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174883 - [02:19.70] 9 months ago
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[00:00.39]The telephone was an amazing invention. People could finally speak to each other instantly from one home to another.
[00:09.16]The mobile phone took this technology further, meaning we could make contact with people to and from almost anywhere in the world.
[00:17.92] But despite having the instant ability to talk to one another, it seems many of us prefer to communicate by text.
[00:26.16]I don’t mean we have taken up letter writing again. Although a handwritten letter has a personal touch, sending it by snail mail is too slow to satisfy our desire to keep in touch immediately.
[00:41.56]But what our smartphones now allow us to do is enable us to communicate in any number of quick, cheap but silent ways.
[00:50.86]A study in the UK a few years ago found 49 per cent of teenagers preferred to send a text rather than speak to someone.
[00:59.62]Certainly sending an SMS, text or message via a chat app means we can compose what we want to say, and we can be more efficient in saying it – especially if we express ourselves by using emojis.
[01:15.03]It can also be quicker than having to chat with someone, although I feel you can still end up wasting time by having a full discussion by text!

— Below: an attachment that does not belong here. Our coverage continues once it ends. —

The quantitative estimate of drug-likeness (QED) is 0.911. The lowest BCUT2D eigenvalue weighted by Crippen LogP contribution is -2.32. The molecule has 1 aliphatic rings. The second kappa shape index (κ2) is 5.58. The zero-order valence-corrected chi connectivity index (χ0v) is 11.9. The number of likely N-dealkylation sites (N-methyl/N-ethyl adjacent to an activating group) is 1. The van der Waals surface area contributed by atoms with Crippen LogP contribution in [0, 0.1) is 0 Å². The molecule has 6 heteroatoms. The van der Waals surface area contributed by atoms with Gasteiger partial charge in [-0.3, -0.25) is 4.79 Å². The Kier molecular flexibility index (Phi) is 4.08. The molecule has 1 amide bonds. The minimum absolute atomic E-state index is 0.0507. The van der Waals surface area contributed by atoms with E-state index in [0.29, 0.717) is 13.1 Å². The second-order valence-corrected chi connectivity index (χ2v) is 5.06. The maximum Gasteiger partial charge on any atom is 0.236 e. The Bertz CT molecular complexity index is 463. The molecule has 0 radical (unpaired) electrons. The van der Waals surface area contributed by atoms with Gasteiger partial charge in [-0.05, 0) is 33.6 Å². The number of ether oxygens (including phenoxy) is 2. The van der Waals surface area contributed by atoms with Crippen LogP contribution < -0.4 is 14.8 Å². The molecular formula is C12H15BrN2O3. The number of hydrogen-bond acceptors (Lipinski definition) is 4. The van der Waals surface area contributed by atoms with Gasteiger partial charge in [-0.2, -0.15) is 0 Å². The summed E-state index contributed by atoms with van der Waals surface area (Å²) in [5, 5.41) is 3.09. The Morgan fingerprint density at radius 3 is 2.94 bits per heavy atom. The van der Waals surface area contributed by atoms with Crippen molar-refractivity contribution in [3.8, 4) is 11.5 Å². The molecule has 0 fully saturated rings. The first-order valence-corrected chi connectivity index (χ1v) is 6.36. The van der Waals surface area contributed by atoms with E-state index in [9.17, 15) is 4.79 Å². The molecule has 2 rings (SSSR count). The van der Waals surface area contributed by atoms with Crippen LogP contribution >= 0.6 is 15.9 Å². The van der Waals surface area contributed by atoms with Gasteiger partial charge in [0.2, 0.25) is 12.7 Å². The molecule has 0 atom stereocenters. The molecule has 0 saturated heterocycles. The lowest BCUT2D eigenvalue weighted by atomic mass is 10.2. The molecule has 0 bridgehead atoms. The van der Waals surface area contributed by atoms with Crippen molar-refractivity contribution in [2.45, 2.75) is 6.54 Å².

[01:25.92]Text messaging also allows privacy – other people can’t overhear your text if you’re in a public place such as on a train.
[01:35.48]But texting instead of talking can seem antisocial; we may even forget the art of pleasantries.
[01:43.19]A text can be misinterpreted too because you miss out on a speaker’s intonation.
[01:49.83]Neuroscientist Professor Sophie Scott told the BBC: “We always speak with melody and intonation to our voice…
[01:57.79]you take that channel of information out of communication, you lose another way that sense is being conveyed.”
[02:06.03]Of course texting and talking is the worst thing to do.
[02:10.28]Who deserves your attention when two people are communicating with you?
[02:14.53]It’s then we have to decide who has the most interesting thing to say!